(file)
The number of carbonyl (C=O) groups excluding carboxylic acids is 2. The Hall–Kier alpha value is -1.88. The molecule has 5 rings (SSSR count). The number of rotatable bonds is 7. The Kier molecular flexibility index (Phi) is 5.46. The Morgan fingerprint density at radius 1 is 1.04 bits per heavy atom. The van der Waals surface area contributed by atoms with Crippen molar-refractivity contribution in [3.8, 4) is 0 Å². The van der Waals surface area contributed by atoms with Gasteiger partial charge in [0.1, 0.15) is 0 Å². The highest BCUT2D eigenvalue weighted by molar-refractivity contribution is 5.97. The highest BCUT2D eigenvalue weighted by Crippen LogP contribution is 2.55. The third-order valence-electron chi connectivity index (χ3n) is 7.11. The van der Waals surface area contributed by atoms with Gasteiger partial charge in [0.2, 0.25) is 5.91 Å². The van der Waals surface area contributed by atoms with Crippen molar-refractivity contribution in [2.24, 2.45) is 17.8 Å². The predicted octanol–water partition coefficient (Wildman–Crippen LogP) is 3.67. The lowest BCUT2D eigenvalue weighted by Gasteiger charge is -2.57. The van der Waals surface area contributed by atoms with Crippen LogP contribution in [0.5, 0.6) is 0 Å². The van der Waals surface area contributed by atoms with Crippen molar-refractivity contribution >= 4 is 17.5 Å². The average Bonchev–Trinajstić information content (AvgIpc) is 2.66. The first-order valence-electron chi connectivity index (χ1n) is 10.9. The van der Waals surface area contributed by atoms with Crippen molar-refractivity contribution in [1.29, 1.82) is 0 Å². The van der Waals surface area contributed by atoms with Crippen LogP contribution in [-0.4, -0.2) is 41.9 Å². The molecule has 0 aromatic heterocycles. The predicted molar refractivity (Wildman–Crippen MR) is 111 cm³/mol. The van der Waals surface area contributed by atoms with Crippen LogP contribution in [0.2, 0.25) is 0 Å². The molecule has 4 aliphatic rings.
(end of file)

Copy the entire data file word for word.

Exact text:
The number of carbonyl (C=O) groups excluding carboxylic acids is 2. The Hall–Kier alpha value is -1.88. The molecule has 5 rings (SSSR count). The number of rotatable bonds is 7. The Kier molecular flexibility index (Phi) is 5.46. The Morgan fingerprint density at radius 1 is 1.04 bits per heavy atom. The van der Waals surface area contributed by atoms with Crippen molar-refractivity contribution in [3.8, 4) is 0 Å². The van der Waals surface area contributed by atoms with Gasteiger partial charge in [0.1, 0.15) is 0 Å². The highest BCUT2D eigenvalue weighted by molar-refractivity contribution is 5.97. The highest BCUT2D eigenvalue weighted by Crippen LogP contribution is 2.55. The third-order valence-electron chi connectivity index (χ3n) is 7.11. The van der Waals surface area contributed by atoms with Gasteiger partial charge in [0.2, 0.25) is 5.91 Å². The van der Waals surface area contributed by atoms with Crippen molar-refractivity contribution in [2.24, 2.45) is 17.8 Å². The predicted octanol–water partition coefficient (Wildman–Crippen LogP) is 3.67. The lowest BCUT2D eigenvalue weighted by Gasteiger charge is -2.57. The van der Waals surface area contributed by atoms with Crippen LogP contribution in [0.5, 0.6) is 0 Å². The van der Waals surface area contributed by atoms with Crippen molar-refractivity contribution >= 4 is 17.5 Å². The average Bonchev–Trinajstić information content (AvgIpc) is 2.66. The first-order valence-electron chi connectivity index (χ1n) is 10.9. The van der Waals surface area contributed by atoms with Crippen molar-refractivity contribution in [1.29, 1.82) is 0 Å². The van der Waals surface area contributed by atoms with Crippen LogP contribution in [-0.4, -0.2) is 41.9 Å². The molecule has 0 aromatic heterocycles. The predicted molar refractivity (Wildman–Crippen MR) is 111 cm³/mol. The van der Waals surface area contributed by atoms with Crippen LogP contribution in [0.2, 0.25) is 0 Å². The molecule has 4 aliphatic rings.